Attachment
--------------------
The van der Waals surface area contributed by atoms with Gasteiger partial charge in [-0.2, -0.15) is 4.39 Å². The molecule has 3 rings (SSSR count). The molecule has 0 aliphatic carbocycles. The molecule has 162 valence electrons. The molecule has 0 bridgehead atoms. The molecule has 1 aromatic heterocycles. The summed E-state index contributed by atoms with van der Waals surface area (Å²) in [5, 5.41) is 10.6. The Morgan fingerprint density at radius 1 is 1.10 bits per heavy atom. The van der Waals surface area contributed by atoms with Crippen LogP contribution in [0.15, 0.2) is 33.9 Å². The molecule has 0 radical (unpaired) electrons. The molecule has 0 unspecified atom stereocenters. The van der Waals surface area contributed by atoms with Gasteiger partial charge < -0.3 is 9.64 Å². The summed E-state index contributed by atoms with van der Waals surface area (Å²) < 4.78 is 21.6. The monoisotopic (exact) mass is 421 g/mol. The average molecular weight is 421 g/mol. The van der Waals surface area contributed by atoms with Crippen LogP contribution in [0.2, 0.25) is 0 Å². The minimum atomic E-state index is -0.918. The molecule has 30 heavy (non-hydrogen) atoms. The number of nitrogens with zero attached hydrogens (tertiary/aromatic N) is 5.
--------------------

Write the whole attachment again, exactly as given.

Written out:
The van der Waals surface area contributed by atoms with Gasteiger partial charge in [-0.2, -0.15) is 4.39 Å². The molecule has 3 rings (SSSR count). The molecule has 0 aliphatic carbocycles. The molecule has 162 valence electrons. The molecule has 0 bridgehead atoms. The molecule has 1 aromatic heterocycles. The summed E-state index contributed by atoms with van der Waals surface area (Å²) in [5, 5.41) is 10.6. The Morgan fingerprint density at radius 1 is 1.10 bits per heavy atom. The van der Waals surface area contributed by atoms with Crippen LogP contribution in [0.15, 0.2) is 33.9 Å². The molecule has 0 radical (unpaired) electrons. The molecule has 0 unspecified atom stereocenters. The van der Waals surface area contributed by atoms with Gasteiger partial charge < -0.3 is 9.64 Å². The summed E-state index contributed by atoms with van der Waals surface area (Å²) < 4.78 is 21.6. The monoisotopic (exact) mass is 421 g/mol. The average molecular weight is 421 g/mol. The van der Waals surface area contributed by atoms with Crippen LogP contribution in [0.2, 0.25) is 0 Å². The minimum atomic E-state index is -0.918. The molecule has 30 heavy (non-hydrogen) atoms. The number of nitrogens with zero attached hydrogens (tertiary/aromatic N) is 5.